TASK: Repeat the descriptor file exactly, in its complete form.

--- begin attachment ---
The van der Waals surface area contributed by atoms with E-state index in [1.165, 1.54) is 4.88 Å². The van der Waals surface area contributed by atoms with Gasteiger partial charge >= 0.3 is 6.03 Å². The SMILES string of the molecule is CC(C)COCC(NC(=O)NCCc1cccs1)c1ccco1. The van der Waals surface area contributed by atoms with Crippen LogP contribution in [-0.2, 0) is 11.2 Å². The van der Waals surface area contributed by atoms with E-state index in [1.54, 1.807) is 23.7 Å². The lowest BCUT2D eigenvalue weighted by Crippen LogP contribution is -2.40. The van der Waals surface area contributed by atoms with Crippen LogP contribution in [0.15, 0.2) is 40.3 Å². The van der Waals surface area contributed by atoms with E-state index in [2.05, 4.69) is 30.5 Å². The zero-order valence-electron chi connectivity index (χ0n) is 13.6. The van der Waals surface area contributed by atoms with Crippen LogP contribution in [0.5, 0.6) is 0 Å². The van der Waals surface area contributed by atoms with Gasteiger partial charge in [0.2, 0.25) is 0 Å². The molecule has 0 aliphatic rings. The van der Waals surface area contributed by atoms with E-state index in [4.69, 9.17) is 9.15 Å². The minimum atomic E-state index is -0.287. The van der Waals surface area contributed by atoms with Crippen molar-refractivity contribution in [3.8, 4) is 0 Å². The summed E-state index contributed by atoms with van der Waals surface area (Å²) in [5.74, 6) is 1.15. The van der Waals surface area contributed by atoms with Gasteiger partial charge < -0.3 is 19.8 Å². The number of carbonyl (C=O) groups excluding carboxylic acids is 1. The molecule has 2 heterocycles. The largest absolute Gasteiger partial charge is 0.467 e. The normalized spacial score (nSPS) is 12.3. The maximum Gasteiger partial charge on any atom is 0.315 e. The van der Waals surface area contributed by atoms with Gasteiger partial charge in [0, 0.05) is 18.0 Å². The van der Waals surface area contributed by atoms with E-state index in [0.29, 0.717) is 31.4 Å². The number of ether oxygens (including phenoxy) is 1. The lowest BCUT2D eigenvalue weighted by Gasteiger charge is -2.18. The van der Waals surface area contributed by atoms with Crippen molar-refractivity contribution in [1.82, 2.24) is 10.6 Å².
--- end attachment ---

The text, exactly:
The van der Waals surface area contributed by atoms with E-state index in [1.165, 1.54) is 4.88 Å². The van der Waals surface area contributed by atoms with Gasteiger partial charge >= 0.3 is 6.03 Å². The SMILES string of the molecule is CC(C)COCC(NC(=O)NCCc1cccs1)c1ccco1. The van der Waals surface area contributed by atoms with Crippen LogP contribution in [-0.2, 0) is 11.2 Å². The van der Waals surface area contributed by atoms with E-state index in [1.54, 1.807) is 23.7 Å². The lowest BCUT2D eigenvalue weighted by Crippen LogP contribution is -2.40. The van der Waals surface area contributed by atoms with Crippen LogP contribution in [0.15, 0.2) is 40.3 Å². The van der Waals surface area contributed by atoms with E-state index in [2.05, 4.69) is 30.5 Å². The zero-order valence-electron chi connectivity index (χ0n) is 13.6. The van der Waals surface area contributed by atoms with Crippen LogP contribution in [0.5, 0.6) is 0 Å². The van der Waals surface area contributed by atoms with Gasteiger partial charge in [0.2, 0.25) is 0 Å². The molecule has 0 aliphatic rings. The van der Waals surface area contributed by atoms with E-state index in [4.69, 9.17) is 9.15 Å². The minimum atomic E-state index is -0.287. The van der Waals surface area contributed by atoms with Crippen molar-refractivity contribution in [3.8, 4) is 0 Å². The summed E-state index contributed by atoms with van der Waals surface area (Å²) in [5.74, 6) is 1.15. The van der Waals surface area contributed by atoms with Gasteiger partial charge < -0.3 is 19.8 Å². The number of carbonyl (C=O) groups excluding carboxylic acids is 1. The molecule has 2 heterocycles. The largest absolute Gasteiger partial charge is 0.467 e. The normalized spacial score (nSPS) is 12.3. The maximum Gasteiger partial charge on any atom is 0.315 e. The van der Waals surface area contributed by atoms with Gasteiger partial charge in [0, 0.05) is 18.0 Å². The van der Waals surface area contributed by atoms with E-state index in [0.29, 0.717) is 31.4 Å². The number of ether oxygens (including phenoxy) is 1. The lowest BCUT2D eigenvalue weighted by Gasteiger charge is -2.18. The van der Waals surface area contributed by atoms with Crippen molar-refractivity contribution in [1.82, 2.24) is 10.6 Å².